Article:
If I be not mistaken, the House of Commons did vote all those ' persons' Traitors that did adhere to, or bring in, the Scots in their late Invading of this Kingdom under Duke Hamilton. And not without very clear justice ; this being a more prodigious Treason than any that had been perfected before; because the former quarrel was that Englishmen might rule over one another; this to vassalise us to a foreign Nation. And their fault who have appeared in this Summer's business is certainly double to theirs who were in the first, because it is the repetition of the same offence against all the witnesses that God has borne,* by making and abetting a Second war.
And if this be their justice,! and upon so good grounds, I wonder how it comes to pass that so eminent actors should so easily be received to compound. You will pardon me if I tell you how contrary this is to some of your judgments at the rendition of Oxford: though we had the Town in consideration^ and' our' blood saved to boot; yet Two Years perhaps was thought too little to expiate their oflence.J But now, when you have such men in your hands, and it will cost you nothing to do justice ; now after all this trouble and the hazard of a Second War,—for a little more money 5 all offences shall be pardoned!
This Gentleman was taken with Sir Marmaduke Langdale, in their flight together:—I presume you have heard what is become of him. Let me remember you that out of the ' same' Garrison was fetched not long since (I believe while we were in heat of action) Colonel Humphrey Mathews, than whom this Cause we have fought for has not had a more dangerous enemy;—and he not guilty only of being an enemy, out he apostatised from your Cause and Quarrel; having been a Colonel, if not more, under you, and ' then' the desperatest promoter of the Welsh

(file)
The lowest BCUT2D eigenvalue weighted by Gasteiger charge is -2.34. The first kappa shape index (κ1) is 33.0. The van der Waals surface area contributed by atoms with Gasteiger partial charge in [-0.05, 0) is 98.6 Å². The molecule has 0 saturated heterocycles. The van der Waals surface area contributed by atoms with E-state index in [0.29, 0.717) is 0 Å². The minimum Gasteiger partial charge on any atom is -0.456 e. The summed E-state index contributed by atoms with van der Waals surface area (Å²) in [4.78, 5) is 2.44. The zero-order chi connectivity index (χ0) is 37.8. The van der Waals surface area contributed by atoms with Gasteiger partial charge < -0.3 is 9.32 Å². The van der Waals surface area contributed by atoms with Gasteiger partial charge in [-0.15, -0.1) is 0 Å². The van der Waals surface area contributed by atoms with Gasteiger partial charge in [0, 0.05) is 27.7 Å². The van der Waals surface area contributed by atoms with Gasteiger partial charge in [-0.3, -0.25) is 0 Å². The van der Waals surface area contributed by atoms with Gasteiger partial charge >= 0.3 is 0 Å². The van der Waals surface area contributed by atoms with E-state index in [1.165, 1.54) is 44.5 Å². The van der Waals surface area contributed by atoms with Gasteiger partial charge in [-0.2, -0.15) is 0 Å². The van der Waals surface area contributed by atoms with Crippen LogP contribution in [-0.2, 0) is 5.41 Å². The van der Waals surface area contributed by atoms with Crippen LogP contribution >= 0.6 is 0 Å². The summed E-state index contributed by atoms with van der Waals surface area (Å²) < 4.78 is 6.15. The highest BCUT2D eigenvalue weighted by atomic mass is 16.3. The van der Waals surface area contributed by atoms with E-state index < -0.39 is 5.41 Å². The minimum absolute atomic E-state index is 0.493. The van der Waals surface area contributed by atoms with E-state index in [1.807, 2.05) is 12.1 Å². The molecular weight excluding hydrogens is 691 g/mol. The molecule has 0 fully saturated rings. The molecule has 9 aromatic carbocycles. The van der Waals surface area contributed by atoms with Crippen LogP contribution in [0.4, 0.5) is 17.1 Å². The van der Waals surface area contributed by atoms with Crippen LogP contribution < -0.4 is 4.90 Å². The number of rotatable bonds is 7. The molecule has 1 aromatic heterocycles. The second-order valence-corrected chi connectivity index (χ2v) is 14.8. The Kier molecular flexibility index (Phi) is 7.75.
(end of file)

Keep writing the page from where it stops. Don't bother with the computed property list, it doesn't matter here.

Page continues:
* From Naseby downwards, God, in the battle-whirlwind, seemed to speak and witness very audibly.
t House of Commons's. t Town as some recompense.
X Sentence unintelligible to the careless reader, so hasty is it, and overcrowded with meaning in the original. 'Give me leave to tell you that, if it were contrary to some of your judgments, that at the rendition of Oxford, though we had the Town in consideration, and blood saved to boot; yet Two Years perhaps,' &c.—Oxford was surrendered 20-24 June, 1646; the Malignants found there were to have a composition, not exceeding Two Years revenue for estates of inheritance (Rushworth, vi. , 280, 5),—which the victorious Presbyterian Party, belike Jenner and Ashe among the rest, had exclaimed against as too lenient a procedure. Very different now when the new Malignants, though a doubly criminal set, are bone of their own bone!
§ Goldsmiths' Hall has a true feeling <br Money; a dimmer one for Jus- • ice, it seems
Rebellion amongst them all! And how near you were brought to rain thereby, all men that know anything can tell ;* and this man was taken away by composition, by what order I know not.
Gentlemen, though my sense does appear more severe than perhaps you would have it, yet give me leave to tell you I find a sense among the Officers concerning such things as ' the treatment of those men to amazement;—which truly is not so much to see their blood made so cheap, as to see such manifest witnessings of God, so terrible and so just, no more reverenced.